EVE Online, first impressions.

As I wrote last week, after a few years of Warcrafting, I’ve switched to playing EVE Online as my main MMORPG.  Well so far because of delays in receiving my copy of the game, and a major game update, I’ve only managed to play for a grand total of three hours.  But those three hours have been some of the most enjoyable gaming hours I’ve ever had.

I’ve played around with the idea of playing EVE more or less since it came in existence.  Initially I didn’t join in because my PC was a lumbering dinosaur.  With 500mhz of processing power, 63mbs of ram and a miniscule 10 gigabyte hard drive, it struggled to play anything at all.  So EVE was out of the question.  Even after I later upgraded, well at 900mhz it was an upgrade for me, I still couldn’t have played EVE.  Besides I was busy playing my way through half a decades worth of other games.  But even after I did get a machine that would run EVE I didn’t play, not even on the free trials.  And I don’t regret that at all.


Well three days ago I finally had a three-hour play session.  It was polished, well thought out, fun, beautiful to look at, and above all else had a built-in tutorial, which made learning the basic control and gameplay reasonably easy but above all else, very enjoyable.  I’m happy I waited so many years to play because I am now playing a very nice product.  Of course my long wait has some detrimental effects, the main one being that I will never, ever, catch up to the big boys, who have played since the beginning.  But while they had to spend years dealing with a game which was essentially half-developed when it was launched, I believe I’ve started at just the right time, for maximum enjoyment.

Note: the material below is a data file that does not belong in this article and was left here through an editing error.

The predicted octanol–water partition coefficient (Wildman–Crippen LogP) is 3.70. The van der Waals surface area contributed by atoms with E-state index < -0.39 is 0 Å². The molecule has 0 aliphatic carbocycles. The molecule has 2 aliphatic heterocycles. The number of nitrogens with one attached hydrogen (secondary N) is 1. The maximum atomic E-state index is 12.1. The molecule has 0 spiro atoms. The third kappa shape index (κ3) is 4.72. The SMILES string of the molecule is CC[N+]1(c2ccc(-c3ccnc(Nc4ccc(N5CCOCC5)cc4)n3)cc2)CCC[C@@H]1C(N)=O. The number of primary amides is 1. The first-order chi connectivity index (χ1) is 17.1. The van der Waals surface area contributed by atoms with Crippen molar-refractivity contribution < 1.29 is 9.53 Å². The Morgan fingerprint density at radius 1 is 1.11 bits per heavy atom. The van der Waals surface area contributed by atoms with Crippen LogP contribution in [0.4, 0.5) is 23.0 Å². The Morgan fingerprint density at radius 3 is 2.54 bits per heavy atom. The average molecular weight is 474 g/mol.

So all that said, what are my first impressions of EVE Online?

Firstly bear in mind that I have had three hours of play time.  That means that I’ve done the tutorial and two extra missions, so I’ve only barely scratched the surface of what is very obviously an incredibly deep game.

Secondly, the entire game client had a major update last night.  This means that in all likelihood, I will end up starting a second character, just to experience the new updated tutorial.